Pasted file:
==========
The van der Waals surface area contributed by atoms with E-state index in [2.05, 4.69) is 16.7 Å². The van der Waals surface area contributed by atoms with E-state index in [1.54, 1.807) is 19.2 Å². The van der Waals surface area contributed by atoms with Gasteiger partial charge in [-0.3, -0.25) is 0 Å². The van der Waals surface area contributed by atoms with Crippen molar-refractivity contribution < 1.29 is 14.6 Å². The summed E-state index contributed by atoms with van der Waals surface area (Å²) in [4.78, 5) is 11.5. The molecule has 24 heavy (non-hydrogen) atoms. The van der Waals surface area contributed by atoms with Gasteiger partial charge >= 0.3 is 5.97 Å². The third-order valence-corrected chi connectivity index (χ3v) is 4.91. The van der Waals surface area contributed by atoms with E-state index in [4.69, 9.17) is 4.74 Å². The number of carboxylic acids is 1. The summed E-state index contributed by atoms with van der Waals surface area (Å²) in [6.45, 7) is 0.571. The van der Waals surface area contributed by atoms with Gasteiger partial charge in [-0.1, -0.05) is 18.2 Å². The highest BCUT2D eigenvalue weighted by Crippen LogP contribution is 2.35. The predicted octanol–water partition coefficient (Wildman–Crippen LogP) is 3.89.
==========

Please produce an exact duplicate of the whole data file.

The van der Waals surface area contributed by atoms with E-state index in [2.05, 4.69) is 16.7 Å². The van der Waals surface area contributed by atoms with E-state index in [1.54, 1.807) is 19.2 Å². The van der Waals surface area contributed by atoms with Gasteiger partial charge in [-0.3, -0.25) is 0 Å². The van der Waals surface area contributed by atoms with Crippen molar-refractivity contribution < 1.29 is 14.6 Å². The summed E-state index contributed by atoms with van der Waals surface area (Å²) in [4.78, 5) is 11.5. The molecule has 24 heavy (non-hydrogen) atoms. The van der Waals surface area contributed by atoms with Gasteiger partial charge >= 0.3 is 5.97 Å². The third-order valence-corrected chi connectivity index (χ3v) is 4.91. The van der Waals surface area contributed by atoms with E-state index in [4.69, 9.17) is 4.74 Å². The number of carboxylic acids is 1. The summed E-state index contributed by atoms with van der Waals surface area (Å²) in [6.45, 7) is 0.571. The van der Waals surface area contributed by atoms with Gasteiger partial charge in [-0.1, -0.05) is 18.2 Å². The highest BCUT2D eigenvalue weighted by Crippen LogP contribution is 2.35. The predicted octanol–water partition coefficient (Wildman–Crippen LogP) is 3.89.